Longtime Democratic pollster and strategist Doug Schoen is one of those rare few Kennedy Democrats who remains clear-eyed on the geopolitical threats to America, and in particular those posed by the Russians, Chinese and Islamic supremacists. This is why Schoen wrote (with Melik Kaylan) a seminal book with bipartisan appeal: Return to Winter: Russia, China, and the New Cold War Against America.
During our discussion with Schoen, an ardent critic of the Obama administration’s foreign policy, we had the chance to ask some rapid-fire questions regarding the 2016 election.
Here are eight insights gleaned from our conversation:
“I think Trump in a certain sense represents what Putin is looking is for: Someone who believes he can negotiate. Somebody who is probably not as sophisticated as Putin is. And what Putin is trying to do is just further create chaos in our elections.
…I think in the formulation of Vladimir Putin, Trump is playing an important role to facilitate his larger purposes, and I am discouraged and dispirited that this is happening.”
“The answer to that is probably Marco Rubio. At this point I don’t see how he gets nominated, but I think he’d be the strongest general election candidate.
Right now [Ted] Cruz is within a couple of points of Hillary [Clinton] as is Donald Trump. So I think she’s gonna face a tough election regardless.
But I’d say Rubio is probably the strongest, and I think he’s got the strongest and best foreign policy from the perspective of my book, Return to Winter.”
“Well on the one hand he’s very conservative. On the other hand, he’s the best debater in the field, he’s very facile, and I think he’ll try to move to the middle and be both hawkish but one who wants to protect people’s privacy.
But I also think he’ll be very tough on Hillary [Clinton] and he’ll also be very tough on [Barack] Obama.
So I think with swing voters in swing states, it’s an open question whether they’ll go for Ted Cruz who is too conservative, or Hillary Clinton who they have substantial doubts about.”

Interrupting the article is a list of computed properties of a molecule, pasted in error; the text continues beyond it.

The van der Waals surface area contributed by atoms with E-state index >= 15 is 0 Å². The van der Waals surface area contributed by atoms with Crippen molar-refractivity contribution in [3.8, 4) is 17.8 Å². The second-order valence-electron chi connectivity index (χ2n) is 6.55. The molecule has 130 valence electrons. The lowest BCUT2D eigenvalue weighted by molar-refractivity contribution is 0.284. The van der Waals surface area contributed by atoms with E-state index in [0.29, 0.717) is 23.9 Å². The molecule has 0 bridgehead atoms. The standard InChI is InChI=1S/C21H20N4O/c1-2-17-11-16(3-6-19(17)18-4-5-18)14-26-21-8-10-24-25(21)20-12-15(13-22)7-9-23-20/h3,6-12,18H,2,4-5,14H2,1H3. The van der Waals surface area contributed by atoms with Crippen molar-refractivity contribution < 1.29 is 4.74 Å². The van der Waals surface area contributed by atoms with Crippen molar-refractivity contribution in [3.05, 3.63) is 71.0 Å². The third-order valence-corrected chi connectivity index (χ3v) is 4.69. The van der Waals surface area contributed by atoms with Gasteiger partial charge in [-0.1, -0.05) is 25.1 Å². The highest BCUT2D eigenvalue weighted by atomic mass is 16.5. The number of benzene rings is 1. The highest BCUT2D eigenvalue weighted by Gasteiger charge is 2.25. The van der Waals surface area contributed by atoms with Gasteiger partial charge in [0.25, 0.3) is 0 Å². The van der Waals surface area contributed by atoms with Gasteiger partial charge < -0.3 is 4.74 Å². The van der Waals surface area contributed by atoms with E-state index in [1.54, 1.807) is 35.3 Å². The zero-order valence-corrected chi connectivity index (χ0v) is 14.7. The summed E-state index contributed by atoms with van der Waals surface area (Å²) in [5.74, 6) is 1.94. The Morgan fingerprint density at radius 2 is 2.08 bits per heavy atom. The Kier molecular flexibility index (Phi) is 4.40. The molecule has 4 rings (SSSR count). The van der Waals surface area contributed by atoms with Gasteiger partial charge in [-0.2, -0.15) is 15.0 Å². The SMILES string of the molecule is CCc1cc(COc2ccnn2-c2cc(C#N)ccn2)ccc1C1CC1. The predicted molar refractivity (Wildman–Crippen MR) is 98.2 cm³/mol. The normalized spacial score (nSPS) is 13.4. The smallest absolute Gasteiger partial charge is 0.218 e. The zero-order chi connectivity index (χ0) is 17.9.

“Well I think what most likely will bring [Donald] Trump down is losing Iowa badly to [Ted] Cruz, seeing if he can recover in New Hampshire, and then get to the Southern primaries where he’s polling well, but it’s an open question if he can win.”
“I would explain it simply: There’s so much anger among Republican voters to the Republican Establishment, what they’ve been saying with their support for [Donald] Trump, for Ben Carson when he was strong and certainly [Ted] Cruz is we want those who are most disconnected from the Washington Establishment.
The more of an outsider you are, the better you do.”
“I would bet either [Donald] Trump or [Ted] Cruz. I think you could make a plausible case for either one.
The other issue Trump has is I don’t think he’s invested enough in a ground game to get voters out. But this may be an election where you don’t need to do that.”
“I don’t think it’ll happen. I just don’t – somebody will emerge. But this is a very different year, so I can’t say never.”
“The possibility of a recession.
…I think depending on what happens in the first quarter, first two quarters of the year, that will basically be pretty important for voters who look at the economy and say: “Do we stick with the Democrats or do we go back to the Republicans?”
During the interview — which you can listen to in full below — we also had a chance to discuss Russia’s aims in China and Syria, whether low oil prices have put a crimp in Putin’s regime, the Russia-China cyberwarfare threat, how the next president will recover from President Obama’s disastrous policies, and a great deal more.